Doing research in–well, just about anything

When most people think of the word “research”, lab coats, rubber gloves, and beakers are what comes to mind. While these items certainly correspond with some areas of research, they hardly encompass all the possibilities. In fact, you can do research in just about–well, anything.

At Yale, it’s pretty easy to get started with research in any field that’s interesting to you, whether it’s biology or economics. Practically all Yale professors are actively working on some type of research, and the first step in getting involved is to just send them an email to see if they’re interested in taking undergraduate assistants.

To give you a sense of just how diverse research really is, I’ve featured a few of my friends. Their stories only scratch the surface of research topics at Yale, but I hope they can inspire your own research journey.


Major: Cognitive Science

Research area: My research is in the neuroeconomics and psychology field, and we look at decision making under uncertainty. Specifically, the study I’m doing is about decision making with source conflict.


Major: Molecular Cellular and Developmental Biology. I’m also in the 5-Year program at the Yale School of Public Health pursuing an MPH in Chronic Disease Epidemiology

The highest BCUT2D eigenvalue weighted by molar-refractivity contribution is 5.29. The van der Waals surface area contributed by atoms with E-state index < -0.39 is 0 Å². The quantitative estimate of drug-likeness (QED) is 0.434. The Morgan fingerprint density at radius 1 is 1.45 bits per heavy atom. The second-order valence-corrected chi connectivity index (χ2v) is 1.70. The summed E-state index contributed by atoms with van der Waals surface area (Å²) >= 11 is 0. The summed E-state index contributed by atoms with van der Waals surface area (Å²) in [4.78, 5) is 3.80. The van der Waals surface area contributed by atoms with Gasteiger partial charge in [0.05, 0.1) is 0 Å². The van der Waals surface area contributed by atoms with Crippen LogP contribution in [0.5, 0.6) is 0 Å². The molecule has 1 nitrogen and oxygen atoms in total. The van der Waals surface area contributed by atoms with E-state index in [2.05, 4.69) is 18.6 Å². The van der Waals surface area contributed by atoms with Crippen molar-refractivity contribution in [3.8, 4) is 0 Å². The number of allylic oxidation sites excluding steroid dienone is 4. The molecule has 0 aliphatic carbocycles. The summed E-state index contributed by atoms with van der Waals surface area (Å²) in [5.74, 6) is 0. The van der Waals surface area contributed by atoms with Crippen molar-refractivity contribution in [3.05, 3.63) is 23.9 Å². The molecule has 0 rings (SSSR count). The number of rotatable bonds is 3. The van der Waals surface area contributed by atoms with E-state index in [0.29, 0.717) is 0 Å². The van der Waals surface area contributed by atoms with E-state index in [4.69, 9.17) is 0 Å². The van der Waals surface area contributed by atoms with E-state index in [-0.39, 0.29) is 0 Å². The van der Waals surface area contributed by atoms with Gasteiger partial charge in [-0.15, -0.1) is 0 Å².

Research area: I’m part of the Lesch Lab at the School of Medicine in the Department of Genetics. My project focuses on the evolution of chromatin state in the mammalian germline and how changes in epigenetic modifications underlies developmental changes over evolutionary time.


Major: Cognitive Science

Research area: With strong research interests at the intersection of computational psychology, cognitive neuroscience, and reinforcement learning, I am currently working in the Action, Computation, and Thinking (ACT) Lab at Yale. Here, I am developing and testing computational models of human behavior.


Major: American Studies and French

Research area: I am doing research under the umbrella of the Gruber Program at Yale Law School. This past spring, I did an annotated bibliography of literature on ectogenesis, the biobag, and artificial wombs: what is the future of this technology and what are its ethical implications?